58,000 people from around the world have signed up to participate in a Stanford class on artificial intelligence. From one woman who emailed the announcement to her network of colleagues it has become a virtual firestorm to sign up to learn free from the world’s experts on AI. Students will get a certificate of participation and all will be ‘graded’ using new tech approaches such as personalized exams; new techniques include having students vote on which questions they want the instructors to address.
Instructors Sebastian Thrun and Peter Norvig articulate the vision: changing the world by bringing education to places that can’t be reached today.
This is an exciting development that is sure to bring others forward in innovative thought in truly providing education to the world. SAD TO SAY, but higher education has been one of the most backward industries in terms of innovation, technology or effectiveness. Only the oil industry can outdo them in % increase in cost of product over the past 20 years, and higher education’s approach hasn’t changed much in the last 500 years. Can you imagine any other industries using virtually the same ‘technology’ that it mastered 500 years ago? Think about medicine, communications, transportation, manufacturing to name just a few. And what turms ineffectiveness into tragedy is that arguably no other service is more important to our personal and economic well-being globally.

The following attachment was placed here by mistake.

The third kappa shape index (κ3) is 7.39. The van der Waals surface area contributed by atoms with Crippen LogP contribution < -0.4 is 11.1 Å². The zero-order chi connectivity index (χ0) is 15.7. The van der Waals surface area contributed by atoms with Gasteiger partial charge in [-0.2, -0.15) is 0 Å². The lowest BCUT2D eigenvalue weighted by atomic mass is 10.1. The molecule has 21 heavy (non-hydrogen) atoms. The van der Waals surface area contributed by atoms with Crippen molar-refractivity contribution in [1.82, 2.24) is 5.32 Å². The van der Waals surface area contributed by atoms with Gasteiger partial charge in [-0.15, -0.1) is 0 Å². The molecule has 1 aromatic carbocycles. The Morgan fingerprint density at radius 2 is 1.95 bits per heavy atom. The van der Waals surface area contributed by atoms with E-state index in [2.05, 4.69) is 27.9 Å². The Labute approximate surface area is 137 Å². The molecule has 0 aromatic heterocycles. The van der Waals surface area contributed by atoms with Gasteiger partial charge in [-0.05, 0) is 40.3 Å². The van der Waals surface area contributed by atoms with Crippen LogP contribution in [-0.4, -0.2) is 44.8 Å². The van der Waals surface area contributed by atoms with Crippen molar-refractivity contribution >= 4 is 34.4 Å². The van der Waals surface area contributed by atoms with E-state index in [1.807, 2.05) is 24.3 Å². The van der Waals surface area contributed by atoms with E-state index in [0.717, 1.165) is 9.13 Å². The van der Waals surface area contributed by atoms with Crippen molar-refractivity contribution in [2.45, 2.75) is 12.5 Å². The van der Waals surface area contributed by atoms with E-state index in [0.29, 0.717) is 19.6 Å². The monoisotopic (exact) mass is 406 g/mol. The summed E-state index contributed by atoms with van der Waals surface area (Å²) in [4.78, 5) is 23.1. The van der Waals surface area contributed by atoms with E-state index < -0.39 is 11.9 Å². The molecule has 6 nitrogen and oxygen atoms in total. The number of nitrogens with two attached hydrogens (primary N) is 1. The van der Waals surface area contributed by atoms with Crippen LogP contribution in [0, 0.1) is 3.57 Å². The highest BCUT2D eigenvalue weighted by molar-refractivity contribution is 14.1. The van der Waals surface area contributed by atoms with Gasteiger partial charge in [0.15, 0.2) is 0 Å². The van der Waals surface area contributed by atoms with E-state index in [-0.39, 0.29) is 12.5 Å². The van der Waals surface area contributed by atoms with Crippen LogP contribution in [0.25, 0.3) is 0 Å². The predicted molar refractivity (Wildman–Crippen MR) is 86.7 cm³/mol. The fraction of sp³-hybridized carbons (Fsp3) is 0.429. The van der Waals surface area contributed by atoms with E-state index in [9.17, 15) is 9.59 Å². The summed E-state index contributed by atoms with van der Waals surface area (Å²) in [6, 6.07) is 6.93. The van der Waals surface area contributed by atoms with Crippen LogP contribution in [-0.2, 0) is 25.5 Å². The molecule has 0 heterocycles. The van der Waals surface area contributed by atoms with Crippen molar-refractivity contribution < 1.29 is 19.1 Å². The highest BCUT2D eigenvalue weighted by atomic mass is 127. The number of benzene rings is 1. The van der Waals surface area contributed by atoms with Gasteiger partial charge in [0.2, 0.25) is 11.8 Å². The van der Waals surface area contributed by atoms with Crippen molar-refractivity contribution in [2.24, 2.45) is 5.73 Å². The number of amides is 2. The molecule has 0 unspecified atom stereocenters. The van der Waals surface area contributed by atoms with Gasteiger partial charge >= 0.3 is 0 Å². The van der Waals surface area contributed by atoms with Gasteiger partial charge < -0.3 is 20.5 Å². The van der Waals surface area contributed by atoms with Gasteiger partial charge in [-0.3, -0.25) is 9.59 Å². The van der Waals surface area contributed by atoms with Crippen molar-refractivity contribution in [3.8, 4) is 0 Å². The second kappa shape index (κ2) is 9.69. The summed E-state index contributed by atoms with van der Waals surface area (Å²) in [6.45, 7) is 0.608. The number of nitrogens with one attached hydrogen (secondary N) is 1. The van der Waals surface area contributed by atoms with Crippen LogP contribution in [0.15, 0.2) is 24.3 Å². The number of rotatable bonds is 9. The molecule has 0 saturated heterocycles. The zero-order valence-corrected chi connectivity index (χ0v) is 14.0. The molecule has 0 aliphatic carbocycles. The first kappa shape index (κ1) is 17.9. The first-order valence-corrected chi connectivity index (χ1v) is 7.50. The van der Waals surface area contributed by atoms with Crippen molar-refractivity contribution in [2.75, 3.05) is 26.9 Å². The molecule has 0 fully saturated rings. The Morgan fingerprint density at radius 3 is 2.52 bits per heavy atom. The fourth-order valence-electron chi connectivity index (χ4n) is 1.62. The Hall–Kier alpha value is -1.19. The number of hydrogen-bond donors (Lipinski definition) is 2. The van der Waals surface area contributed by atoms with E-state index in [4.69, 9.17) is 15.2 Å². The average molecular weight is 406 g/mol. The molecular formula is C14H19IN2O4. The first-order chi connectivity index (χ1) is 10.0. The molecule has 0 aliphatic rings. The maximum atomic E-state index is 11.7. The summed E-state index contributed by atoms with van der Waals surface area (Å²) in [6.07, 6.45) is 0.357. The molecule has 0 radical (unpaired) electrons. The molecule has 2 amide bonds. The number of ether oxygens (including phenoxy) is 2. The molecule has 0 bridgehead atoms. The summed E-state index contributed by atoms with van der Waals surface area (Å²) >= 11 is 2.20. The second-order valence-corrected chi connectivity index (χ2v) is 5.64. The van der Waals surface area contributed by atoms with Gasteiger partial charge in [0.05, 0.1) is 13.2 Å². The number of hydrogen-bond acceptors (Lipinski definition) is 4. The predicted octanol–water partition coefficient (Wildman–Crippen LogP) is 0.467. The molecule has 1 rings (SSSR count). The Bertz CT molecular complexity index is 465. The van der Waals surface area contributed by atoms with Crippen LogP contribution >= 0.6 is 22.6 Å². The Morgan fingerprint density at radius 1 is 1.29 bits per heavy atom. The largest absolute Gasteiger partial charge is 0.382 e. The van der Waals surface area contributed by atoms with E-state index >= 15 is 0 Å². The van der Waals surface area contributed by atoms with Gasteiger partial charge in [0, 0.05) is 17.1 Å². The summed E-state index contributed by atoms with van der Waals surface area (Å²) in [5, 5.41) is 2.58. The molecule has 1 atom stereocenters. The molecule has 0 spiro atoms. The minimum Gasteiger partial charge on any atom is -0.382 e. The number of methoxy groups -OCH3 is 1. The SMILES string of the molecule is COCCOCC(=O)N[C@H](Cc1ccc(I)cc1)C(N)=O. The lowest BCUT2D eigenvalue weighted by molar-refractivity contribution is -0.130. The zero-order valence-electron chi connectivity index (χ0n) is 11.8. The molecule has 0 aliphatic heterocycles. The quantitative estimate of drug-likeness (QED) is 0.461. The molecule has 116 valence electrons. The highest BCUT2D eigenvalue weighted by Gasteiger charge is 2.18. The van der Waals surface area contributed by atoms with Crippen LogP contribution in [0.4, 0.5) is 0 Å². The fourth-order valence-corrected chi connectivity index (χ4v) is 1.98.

The for-profit participants in the field, for the most part, have taken the low road, preying on the uneducated and unsophisticated, to tap into the government’s student loan coffers, almost universally providing substandard education.
A few bright lights can begin to change this–Stanford’s pioneering work in the field, the pheomenal Kahn Academy, and perhaps 2Tor, in the for-profit space.
Kudos to Thrun or Norvig